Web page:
December 26, 2013
Kuraray Co., Ltd.
In a continuation of its corporate advertising campaign, Kuraray will begin airing the newest installment in its TV commercial series, "Mirabakesso," on Sunday, December 29, 2013.*
In this installment, "Mirabakesso Evolution," Kuraray-Chan the alpaca changes colors in a vivid display. These color changes symbolize the constant evolution of Kuraray's Mirabakesso ("new materials that transform into the future").
Alongside Kuraray-Chan appears Riko Narumi, who has become an indispensible figure in Kuraray's TV commercials, as well as Kuraray-Maru, Kuraray's TV commercial character first introduced last year. Together, they communicate Kuraray's unique worldview.
Kuraray Corporate Commercial "Mirabakesso Evolution," running as 15-second spots
Sunday, December 29, 2013
Whether Riko Narumi and Kuraray-Maru are spending time together or apart, the evolution of Mirabakesso continues. Kuraray-Chan the alpaca changes from one color to the next until evolving into her final, astonishing form! What a surprise for Riko Narumi and Kuraray-Maru!
2013 marks the seventh year of this advertising campaign. The production staff worked to once again emphasize Mirabakesso ("new materials that transform into the future"), the message of the campaign since the first year. In the TV commercial, the continuous evolution of Mirabakesso is expressed by the colorful Kuraray-Chan. On the advertising campaign website (Japanese only), several Mirabakesso are introduced in detail. Mirabakesso helps to explain how Kuraray endeavors to address such worldwide issues as global warming and the use of limited resources.
The commercial was shot in early December. First to strut his stuff in the studio was Kuraray-Chan the alpaca. This commercial featured the seventh alpaca to play Kuraray-Chan, a male named Kaikai. Kaikai has a very mild disposition, and filming of his scenes, in which he had to walk continuously, went smoothly. Kaikai's cute trot brought smiles to the faces of the production staff, in keeping the origin of his name, the phrase "Hito wo yukai ni, chikyu wo yukai ni shitai," meaning "desire to bring joy to people and the Earth." The performance of Riko Narumi and Kuraray-Maru together was not to be missed, either. The two are seen on a date in a stylish bar, the refined-looking Riko and the comical Kuraray-Maru proving a captivating combination. Kuraray-Maru was controlled by specialist staff, with subtle movements that gave the strong impression that the puppet was a real animal. Between takes, Riko Narumi too was greatly entertained by the movements of Kuraray-Maru. The atmosphere on set was relaxed and friendly, and shooting concluded successfully.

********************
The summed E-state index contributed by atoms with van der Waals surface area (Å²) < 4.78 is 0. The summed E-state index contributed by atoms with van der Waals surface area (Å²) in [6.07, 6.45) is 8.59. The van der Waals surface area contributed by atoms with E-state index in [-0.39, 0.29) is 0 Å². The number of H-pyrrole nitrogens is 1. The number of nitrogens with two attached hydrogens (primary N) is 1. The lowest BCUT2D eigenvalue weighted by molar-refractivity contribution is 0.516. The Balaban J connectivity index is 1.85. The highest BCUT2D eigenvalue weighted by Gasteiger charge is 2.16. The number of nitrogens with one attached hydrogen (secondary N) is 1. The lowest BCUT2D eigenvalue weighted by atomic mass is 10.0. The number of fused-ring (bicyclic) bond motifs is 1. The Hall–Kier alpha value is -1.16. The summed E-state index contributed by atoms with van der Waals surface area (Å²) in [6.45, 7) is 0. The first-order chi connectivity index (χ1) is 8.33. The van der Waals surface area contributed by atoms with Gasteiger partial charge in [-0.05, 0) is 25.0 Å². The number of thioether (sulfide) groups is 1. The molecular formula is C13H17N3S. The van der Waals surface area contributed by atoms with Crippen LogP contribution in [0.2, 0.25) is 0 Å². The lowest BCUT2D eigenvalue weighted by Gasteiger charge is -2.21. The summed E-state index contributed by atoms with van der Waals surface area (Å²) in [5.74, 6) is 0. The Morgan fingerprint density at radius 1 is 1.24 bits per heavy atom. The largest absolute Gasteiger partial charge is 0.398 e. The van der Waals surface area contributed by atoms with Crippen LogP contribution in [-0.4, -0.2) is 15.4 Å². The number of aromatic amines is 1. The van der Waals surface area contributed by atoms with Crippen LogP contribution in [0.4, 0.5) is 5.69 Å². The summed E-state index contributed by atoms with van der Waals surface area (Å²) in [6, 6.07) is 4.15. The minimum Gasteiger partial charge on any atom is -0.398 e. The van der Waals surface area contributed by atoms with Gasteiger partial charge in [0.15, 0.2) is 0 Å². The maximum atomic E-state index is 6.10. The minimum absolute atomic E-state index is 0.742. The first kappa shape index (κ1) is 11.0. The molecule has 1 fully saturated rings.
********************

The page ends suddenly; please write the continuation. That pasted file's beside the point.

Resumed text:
Kuraray was established in 1926 in Kurashiki City, Okayama Prefecture, as a manufacturer of rayon synthetic fiber. Since succeeding in the commercialization of Japan's first PVA fiber, KURALON, based on technologies developed domestically, Kuraray has utilized the technology for poval, the material used in creating KURALON, to become a company that currently boasts the world's largest market share for a number of highly functional materials developed using its own, original technology. These materials include: poval film, which is essential for LCDs used in televisions and PCs; EVAL, a resin distinguished by its excellent gas barrier properties; CLARINO, a type of manmade leather used in school bags and other applications; and SEPTON, an advanced hydrogenated styrene-type thermoplastic elastomer with an elasticity similar to rubber.
In line with its corporate culture of "contributing to the world and individual well-being through actions that others are unable to produce," the Kuraray Group works to "contribute to the solution of issues threatening our planet and living things with pioneering technology" while aiming to realize sustainable growth as a "specialty chemical company with a global presence."
This corporate advertising campaign, centered on television commercials, has been conducted to support future growth and boost Kuraray's corporate brand value.
In addition to Mirabakesso ("Mirai ni Bakeru Shinsozai" or in English, "new materials that transform into the future," in fiscal 2012 Kuraray established a new catchphrase: "Chikyu Kai Kai," short for "Chikyu Mondai no Kaiketsu ni Idomu Kaisha" or in English, "a company that takes on the challenge of solving global problems." This catchphrase expresses the Kuraray Group's intention to provide effective solutions through pioneering technology for such current worldwide problems as global warming, the use of limited natural resources, water and food shortages, and environmental pollution.
Kuraray is Mirabakesso and Chikyu Kai Kai. Kuraray will continue to take on the challenge of creating new solutions in the water/environment, energy and optical/electronics fields.
|Headquarters||1-1-3, Otemachi, Chiyoda-ku, Tokyo, Japan|
|Principal businesses||Manufacture and sale of resins, chemicals, fibers and other items|
|Capital||¥89.0 billion (as of March 31, 2013)|
|Consolidated number of employees||7,537 (as of September 30, 2013)|
|Consolidated net sales||¥369.4 billion (fiscal year ended March 31, 2013)|
|Consolidated operating income||¥49.2 billion (fiscal year ended March 31, 2013)|